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We believe business shouldn’t just be about the traditional bottom line. In our model Stakeholder Engagement is a key part of the framework for being a successful, Mutable Business™. What does your organisation stand for? Is it changing the World? How does it impact the environment, your community, your marketplace? Where do you stand on inclusivity and diversity? What about governance? The sustainability topic touches all of these and more, but it’s complicated and hard (and what are you doing about it?).
First, there is no easy, accepted definition of sustainability. In 1987, the United Nations Brundtland Commission defined it as “meeting the needs of the present without compromising the ability of future generations to meet their own needs.”
Second, it’s not just about Climate Change or your carbon footprint. The writing around the topic talks about the three pillars of sustainability being environmental, economic and social. John Elkington coined the term Triple Bottom Line (TBL) back in the 90s. By that he was explaining investment and business decisions in terms of People, Planet and Profit (3P, PPP) – a new, redefined bottom line.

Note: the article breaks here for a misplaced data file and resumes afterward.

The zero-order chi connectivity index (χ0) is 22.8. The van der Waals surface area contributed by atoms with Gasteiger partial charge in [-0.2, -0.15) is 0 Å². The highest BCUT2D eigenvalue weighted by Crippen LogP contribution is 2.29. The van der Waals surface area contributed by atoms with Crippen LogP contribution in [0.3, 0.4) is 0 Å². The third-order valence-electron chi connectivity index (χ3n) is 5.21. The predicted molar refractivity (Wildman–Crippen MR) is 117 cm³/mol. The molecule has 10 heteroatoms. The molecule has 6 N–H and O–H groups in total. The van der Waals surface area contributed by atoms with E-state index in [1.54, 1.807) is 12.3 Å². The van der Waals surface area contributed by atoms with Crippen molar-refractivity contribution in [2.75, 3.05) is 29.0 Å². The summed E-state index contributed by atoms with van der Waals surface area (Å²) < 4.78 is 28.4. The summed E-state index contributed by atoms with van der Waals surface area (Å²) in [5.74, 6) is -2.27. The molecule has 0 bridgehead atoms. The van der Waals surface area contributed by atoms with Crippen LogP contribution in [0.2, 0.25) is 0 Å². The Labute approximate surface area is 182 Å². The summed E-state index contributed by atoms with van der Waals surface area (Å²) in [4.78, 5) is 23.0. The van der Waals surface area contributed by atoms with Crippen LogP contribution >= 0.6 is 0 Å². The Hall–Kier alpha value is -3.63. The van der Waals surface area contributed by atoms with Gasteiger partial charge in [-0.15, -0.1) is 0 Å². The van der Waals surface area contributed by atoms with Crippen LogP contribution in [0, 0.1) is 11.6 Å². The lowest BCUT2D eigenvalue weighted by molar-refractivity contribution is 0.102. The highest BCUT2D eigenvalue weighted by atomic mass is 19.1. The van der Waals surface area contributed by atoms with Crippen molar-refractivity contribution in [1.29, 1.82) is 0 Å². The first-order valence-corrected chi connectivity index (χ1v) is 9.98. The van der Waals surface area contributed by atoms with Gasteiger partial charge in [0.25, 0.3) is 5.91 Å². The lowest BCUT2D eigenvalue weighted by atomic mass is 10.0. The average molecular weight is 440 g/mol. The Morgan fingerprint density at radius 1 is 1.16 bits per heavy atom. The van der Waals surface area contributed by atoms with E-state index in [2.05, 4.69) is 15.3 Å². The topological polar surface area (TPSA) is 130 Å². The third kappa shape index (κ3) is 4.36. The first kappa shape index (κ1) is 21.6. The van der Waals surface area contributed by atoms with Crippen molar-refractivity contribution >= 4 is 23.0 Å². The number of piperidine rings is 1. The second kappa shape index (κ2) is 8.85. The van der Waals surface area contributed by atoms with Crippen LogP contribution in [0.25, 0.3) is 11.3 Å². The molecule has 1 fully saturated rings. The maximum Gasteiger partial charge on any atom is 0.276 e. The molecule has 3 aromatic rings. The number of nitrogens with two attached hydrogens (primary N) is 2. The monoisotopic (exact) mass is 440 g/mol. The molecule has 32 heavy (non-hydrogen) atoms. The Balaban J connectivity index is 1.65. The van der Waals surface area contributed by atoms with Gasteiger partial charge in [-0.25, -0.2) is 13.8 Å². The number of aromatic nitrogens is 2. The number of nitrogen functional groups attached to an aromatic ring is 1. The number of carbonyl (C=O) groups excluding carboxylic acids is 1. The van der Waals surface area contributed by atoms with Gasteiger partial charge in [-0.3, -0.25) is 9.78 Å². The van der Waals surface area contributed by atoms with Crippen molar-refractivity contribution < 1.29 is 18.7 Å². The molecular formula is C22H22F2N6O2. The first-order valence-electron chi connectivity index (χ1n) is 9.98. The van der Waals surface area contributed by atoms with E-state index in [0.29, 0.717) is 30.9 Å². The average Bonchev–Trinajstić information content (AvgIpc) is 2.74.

Third, it’s complicated, complex and interconnected. It affects each of us, our commerce, our organisations, and our planet. We’ve been talking about it for decades but making slow progress. Al Gore’s Inconvenient Truth put the spotlight on Global Warming back in 2006. Surface temperatures are rising by about 0.2 °C per decade, with 2020 reaching a temperature of 1.2 °C above the pre-industrial era. Climate change threatens people with food and water scarcity, increased flooding, extreme heat, more disease, and economic loss. Human migration and conflict can be a result. Developed countries are trying to shift away from oil and gas to renewable sources of energy. But energy is the engine of civilisation. Access to adequate and affordable sources is not equally distributed on the planet, and so it too is intertwined with the inequity of economic and social development. In 2015 all member states of United Nations agreed The 2030 Agenda for Sustainable Development, which lays out a blueprint with 17 Sustainable Development Goal (SDGs). The World’s got a plan, but are we on track?